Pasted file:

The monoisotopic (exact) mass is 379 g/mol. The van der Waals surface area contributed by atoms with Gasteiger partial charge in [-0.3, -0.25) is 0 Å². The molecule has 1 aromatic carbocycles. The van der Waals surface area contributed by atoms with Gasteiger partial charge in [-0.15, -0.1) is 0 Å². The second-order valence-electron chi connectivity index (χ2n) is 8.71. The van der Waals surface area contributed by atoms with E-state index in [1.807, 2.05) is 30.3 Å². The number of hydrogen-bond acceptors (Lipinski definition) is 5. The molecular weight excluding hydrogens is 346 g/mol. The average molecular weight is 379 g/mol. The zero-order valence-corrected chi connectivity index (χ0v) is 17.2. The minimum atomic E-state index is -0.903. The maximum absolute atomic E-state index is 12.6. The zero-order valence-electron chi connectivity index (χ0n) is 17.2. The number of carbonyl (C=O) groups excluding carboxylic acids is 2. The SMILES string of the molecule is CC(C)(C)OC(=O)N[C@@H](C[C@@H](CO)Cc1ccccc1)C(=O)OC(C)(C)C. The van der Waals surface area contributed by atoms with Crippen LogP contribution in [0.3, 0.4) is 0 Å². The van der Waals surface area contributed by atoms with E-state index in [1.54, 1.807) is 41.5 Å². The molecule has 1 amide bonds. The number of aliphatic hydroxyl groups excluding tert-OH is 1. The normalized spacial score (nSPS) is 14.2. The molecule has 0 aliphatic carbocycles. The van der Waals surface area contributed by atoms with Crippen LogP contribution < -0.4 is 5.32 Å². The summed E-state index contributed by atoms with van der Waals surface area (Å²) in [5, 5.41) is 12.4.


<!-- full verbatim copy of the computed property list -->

The monoisotopic (exact) mass is 379 g/mol. The van der Waals surface area contributed by atoms with Gasteiger partial charge in [-0.3, -0.25) is 0 Å². The molecule has 1 aromatic carbocycles. The van der Waals surface area contributed by atoms with Gasteiger partial charge in [-0.15, -0.1) is 0 Å². The second-order valence-electron chi connectivity index (χ2n) is 8.71. The van der Waals surface area contributed by atoms with E-state index in [1.807, 2.05) is 30.3 Å². The number of hydrogen-bond acceptors (Lipinski definition) is 5. The molecular weight excluding hydrogens is 346 g/mol. The average molecular weight is 379 g/mol. The zero-order valence-corrected chi connectivity index (χ0v) is 17.2. The minimum atomic E-state index is -0.903. The maximum absolute atomic E-state index is 12.6. The zero-order valence-electron chi connectivity index (χ0n) is 17.2. The number of carbonyl (C=O) groups excluding carboxylic acids is 2. The SMILES string of the molecule is CC(C)(C)OC(=O)N[C@@H](C[C@@H](CO)Cc1ccccc1)C(=O)OC(C)(C)C. The van der Waals surface area contributed by atoms with Crippen LogP contribution in [0.3, 0.4) is 0 Å². The van der Waals surface area contributed by atoms with E-state index in [1.54, 1.807) is 41.5 Å². The molecule has 1 amide bonds. The number of aliphatic hydroxyl groups excluding tert-OH is 1. The normalized spacial score (nSPS) is 14.2. The molecule has 0 aliphatic carbocycles. The van der Waals surface area contributed by atoms with Crippen LogP contribution < -0.4 is 5.32 Å². The summed E-state index contributed by atoms with van der Waals surface area (Å²) in [5, 5.41) is 12.4.